Zadar’s Bacteriological Institute: Croatian Public Health As It Once Was

Total Croatia News

May 15, 2020 — Croatia has grown well-acquainted with its medical professionals and public health institutes. But what about their ancestors?

The National Archives in Zadar created a virtual exhibit of the town’s former Bacteriological Institute, a predecessor to the modern epidemiologists and public health apparatus. The slideshow and text is part of the joins the seventh festival of history – Kliofest.

Taken together, it chronicles the institute’s creation then nearly instant battles with a cholera outbreak. Many of its practices — of informing the public, communicating strategies — exist today.

Archivist Edi Modrinić organized the exhibition, bringing photographs and newspaper articles from the institute’s founding in the late 19th century to the end of World War II. 

The photos show sparse labs and researchers working in a sterile white environment.

The Bacteriological Institute was located within a military hospital, in the former monastery St. Nikola. It’s now the International Center for Underwater Archeology in Zadar.

The 19th century bred many scientific discoveries, especially in the fields of physiology, pathology, and microbiology. The changes eventually bred a sea change in health care. A chemical-bacteriological laboratory was founded in Zadar at the end of the 19th century to exploit these advances. It was led by a young doctor, Alfons Boara. It dissolved quickly, but local medical professionals saw a need for such a facility.

Dr. Božo Peričić in 1905, encouraged by a local cholera outbreak, publish a translation of a scholarly article about the need for public medical facilities and institutes in local paper Narodni List. Peričić — well known in local circles — “considered it worthwhile to translate it, because even in our circumstances, reading will be useful to everyone, and it may encourage our leaders to think and act more vividly in regard to some of the issues raised here.”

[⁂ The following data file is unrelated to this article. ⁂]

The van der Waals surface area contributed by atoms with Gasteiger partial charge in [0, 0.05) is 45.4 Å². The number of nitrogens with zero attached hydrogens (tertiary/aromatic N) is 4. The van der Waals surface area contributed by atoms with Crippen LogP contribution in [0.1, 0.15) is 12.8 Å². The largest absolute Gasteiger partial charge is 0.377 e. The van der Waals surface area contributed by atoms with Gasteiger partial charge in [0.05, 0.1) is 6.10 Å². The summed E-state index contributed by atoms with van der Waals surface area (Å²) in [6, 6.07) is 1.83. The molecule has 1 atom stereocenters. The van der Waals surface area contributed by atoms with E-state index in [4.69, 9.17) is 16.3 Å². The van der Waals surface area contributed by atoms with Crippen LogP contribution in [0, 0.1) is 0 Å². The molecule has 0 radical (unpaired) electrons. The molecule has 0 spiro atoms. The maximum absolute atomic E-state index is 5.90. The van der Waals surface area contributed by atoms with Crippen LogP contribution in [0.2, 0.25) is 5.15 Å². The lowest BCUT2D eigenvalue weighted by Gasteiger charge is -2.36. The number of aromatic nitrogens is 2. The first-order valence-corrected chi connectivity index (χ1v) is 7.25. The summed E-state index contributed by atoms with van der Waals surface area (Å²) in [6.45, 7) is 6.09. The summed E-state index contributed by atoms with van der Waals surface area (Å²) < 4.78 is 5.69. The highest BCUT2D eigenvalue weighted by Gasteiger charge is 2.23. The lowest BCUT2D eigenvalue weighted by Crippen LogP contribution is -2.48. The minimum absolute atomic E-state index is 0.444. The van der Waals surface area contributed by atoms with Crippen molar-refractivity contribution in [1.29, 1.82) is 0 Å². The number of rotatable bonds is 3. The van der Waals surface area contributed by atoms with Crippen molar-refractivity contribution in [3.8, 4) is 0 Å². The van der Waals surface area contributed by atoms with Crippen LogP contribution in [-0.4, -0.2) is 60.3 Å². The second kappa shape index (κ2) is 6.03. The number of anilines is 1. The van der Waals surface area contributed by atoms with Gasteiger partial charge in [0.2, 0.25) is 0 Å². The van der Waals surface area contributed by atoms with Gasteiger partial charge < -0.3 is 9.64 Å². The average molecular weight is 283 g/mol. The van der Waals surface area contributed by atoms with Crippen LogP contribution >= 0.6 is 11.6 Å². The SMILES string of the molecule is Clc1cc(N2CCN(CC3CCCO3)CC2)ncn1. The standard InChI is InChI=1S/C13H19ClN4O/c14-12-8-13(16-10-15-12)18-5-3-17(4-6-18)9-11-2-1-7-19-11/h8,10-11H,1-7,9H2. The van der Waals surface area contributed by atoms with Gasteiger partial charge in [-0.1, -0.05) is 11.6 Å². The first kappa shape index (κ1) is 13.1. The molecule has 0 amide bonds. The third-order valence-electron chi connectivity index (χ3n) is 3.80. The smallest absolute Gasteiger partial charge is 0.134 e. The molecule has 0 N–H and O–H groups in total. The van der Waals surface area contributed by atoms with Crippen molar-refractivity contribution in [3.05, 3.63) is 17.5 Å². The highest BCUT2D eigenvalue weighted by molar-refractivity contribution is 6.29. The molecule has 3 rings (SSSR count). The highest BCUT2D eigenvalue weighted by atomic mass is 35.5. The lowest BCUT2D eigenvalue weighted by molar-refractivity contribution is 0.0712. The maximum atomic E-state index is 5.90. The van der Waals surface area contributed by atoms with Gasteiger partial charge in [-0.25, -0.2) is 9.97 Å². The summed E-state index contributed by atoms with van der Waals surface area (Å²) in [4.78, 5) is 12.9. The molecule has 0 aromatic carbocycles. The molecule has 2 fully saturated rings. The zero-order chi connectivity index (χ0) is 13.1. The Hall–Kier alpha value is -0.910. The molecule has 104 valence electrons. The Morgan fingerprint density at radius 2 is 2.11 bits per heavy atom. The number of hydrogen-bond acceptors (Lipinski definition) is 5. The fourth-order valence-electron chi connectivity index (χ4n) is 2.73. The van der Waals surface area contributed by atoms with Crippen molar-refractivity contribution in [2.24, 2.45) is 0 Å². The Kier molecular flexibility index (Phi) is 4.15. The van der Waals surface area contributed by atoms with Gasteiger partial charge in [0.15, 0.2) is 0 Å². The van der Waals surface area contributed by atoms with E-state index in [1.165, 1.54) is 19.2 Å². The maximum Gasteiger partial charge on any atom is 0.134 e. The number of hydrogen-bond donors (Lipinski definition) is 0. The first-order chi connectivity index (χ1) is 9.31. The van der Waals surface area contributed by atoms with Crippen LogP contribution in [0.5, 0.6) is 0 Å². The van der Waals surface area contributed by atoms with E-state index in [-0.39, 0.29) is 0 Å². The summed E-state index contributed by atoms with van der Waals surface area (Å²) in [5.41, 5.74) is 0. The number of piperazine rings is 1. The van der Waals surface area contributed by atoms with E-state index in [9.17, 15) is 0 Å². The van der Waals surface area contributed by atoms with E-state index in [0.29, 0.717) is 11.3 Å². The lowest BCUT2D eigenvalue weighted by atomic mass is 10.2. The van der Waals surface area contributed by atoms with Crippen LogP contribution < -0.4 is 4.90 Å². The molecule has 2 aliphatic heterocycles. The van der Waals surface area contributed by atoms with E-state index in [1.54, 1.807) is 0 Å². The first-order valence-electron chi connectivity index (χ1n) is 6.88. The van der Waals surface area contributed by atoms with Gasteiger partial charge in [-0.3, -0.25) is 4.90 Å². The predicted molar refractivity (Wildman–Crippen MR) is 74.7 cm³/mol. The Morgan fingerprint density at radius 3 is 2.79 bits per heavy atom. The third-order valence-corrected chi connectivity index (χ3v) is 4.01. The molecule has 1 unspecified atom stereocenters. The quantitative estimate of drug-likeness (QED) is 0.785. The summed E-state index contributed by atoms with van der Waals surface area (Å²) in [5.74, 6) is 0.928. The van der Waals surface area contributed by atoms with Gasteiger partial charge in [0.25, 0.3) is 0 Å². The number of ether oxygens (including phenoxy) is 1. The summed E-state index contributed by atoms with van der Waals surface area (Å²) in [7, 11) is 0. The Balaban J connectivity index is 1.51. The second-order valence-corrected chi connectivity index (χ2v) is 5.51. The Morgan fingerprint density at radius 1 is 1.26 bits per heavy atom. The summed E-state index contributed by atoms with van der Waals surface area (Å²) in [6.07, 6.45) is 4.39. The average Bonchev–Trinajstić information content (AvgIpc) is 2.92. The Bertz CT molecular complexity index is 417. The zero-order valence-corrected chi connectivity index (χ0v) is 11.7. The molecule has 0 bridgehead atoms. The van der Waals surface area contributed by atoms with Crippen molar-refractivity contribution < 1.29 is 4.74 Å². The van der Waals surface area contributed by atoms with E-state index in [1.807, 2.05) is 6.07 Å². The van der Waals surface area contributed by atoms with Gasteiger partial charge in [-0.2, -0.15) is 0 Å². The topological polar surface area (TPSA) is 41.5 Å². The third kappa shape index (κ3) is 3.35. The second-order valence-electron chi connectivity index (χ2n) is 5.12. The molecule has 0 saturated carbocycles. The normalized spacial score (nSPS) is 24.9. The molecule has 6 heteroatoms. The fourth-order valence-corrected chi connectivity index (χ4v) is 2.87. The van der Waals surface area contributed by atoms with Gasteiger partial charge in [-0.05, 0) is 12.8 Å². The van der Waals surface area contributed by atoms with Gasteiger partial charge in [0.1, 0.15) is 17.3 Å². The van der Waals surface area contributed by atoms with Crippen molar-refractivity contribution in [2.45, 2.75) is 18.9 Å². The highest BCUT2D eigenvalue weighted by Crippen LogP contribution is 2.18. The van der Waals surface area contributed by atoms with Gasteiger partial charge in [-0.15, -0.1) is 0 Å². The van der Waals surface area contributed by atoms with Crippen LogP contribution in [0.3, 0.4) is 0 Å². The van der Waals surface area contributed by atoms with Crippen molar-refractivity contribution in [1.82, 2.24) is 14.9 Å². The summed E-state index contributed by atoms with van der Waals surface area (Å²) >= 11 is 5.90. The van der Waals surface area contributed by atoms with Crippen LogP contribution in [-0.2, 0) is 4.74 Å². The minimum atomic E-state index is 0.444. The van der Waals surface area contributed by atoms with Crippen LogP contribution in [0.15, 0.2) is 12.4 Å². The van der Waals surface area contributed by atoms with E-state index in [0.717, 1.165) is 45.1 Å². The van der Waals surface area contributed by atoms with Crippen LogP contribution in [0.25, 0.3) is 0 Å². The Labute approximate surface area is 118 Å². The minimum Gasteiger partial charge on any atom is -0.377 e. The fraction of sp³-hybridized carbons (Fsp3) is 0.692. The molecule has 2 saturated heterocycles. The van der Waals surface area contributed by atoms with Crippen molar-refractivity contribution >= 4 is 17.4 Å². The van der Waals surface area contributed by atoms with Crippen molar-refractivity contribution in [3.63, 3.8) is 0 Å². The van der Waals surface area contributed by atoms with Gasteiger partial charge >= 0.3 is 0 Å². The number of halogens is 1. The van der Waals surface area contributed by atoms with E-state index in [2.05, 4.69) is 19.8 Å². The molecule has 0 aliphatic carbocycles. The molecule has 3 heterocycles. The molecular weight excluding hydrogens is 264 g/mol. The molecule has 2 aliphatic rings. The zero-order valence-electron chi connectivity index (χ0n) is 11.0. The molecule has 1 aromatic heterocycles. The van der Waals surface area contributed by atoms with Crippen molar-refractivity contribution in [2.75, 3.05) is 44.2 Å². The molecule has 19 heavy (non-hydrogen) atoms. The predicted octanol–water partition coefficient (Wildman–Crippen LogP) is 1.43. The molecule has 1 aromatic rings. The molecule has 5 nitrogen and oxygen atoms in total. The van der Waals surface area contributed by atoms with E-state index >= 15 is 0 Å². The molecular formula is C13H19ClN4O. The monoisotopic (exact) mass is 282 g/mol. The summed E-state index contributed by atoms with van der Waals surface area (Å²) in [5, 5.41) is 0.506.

Looking out for the public good (and perhaps some more stable employment), Peričić asked the institute be revived to protect against typhus, diphtheria, tuberculosis, and cholera. The diseases hit Zadar in waves throughout the 18th and 19th centuries, along with the plague, making the Adriatic hub one of the world’s foremost authorities on mass quarantine.

“About ten years ago, such a laboratory was established on the Dalmatian governorate,” Peričić wrote. “Sure it was a start but definitely a good start. Envy and negligence quickly found themselves at work to destroy everything. The view of epidemics (dangers to which Dalmatia as a country by the sea is more exposed than others) and the view of the antimalarial struggle, the lack of a well-organized laboratory is a shame and damage from which other provinces do not suffer.”

The Bacteriological Institute’s second iteration opened in 1912, the first institution of its kind in Dalmatia.

They aimed to improve scientific efforts and control in the fight against epidemics and infections, and at the same time to educate future doctors. 

The institute was equipped with modern devices, materials, and resources, which can be seen in the photos. Among other things, it had ten study rooms that housed a hygiene department, a bacteriology department, an animal research room. In it, various diseases could be diagnosed by biochemical and microbiological methods, such as malaria. 

The institute turned into a hub of medical and serological innovation, including the first case of brucellosis or undulant fever.

The Dalmatian Governorate invested substantial sums of Vienna’s money into the institute to fund its research. 

After the First World War, the Institute continued to operate as the Laboratory of Hygiene and Bacteriology (Laboratorio di vigilanza igienica e batteriologica). About 600 bacteriological, chemical and bromatological tests were performed that year. 

The laboratory was led by bacteriologist Dr. Giovanni Venturelli, who led a lavish and well-equipped institute — in danger of closing due to lack of work. In 1923, the Ministry decided to close the laboratory only to be reopened again in 1934.

During the Allied bombing in World War II, the laboratory building was severely damaged, yet some laboratory equipment was preserved. A new chemical-bacteriological laboratory was opened on October 6, 1944 — the fourth version — in a small villa housing the naval command ambulance was located at the time. It remained underutilized until Zadar’s hospital opened. This final iteration of the laboratory is considered a parent to the Croatian Institute of Public Health — currently leading the charge against the coronavirus by Krunoslav Capak.


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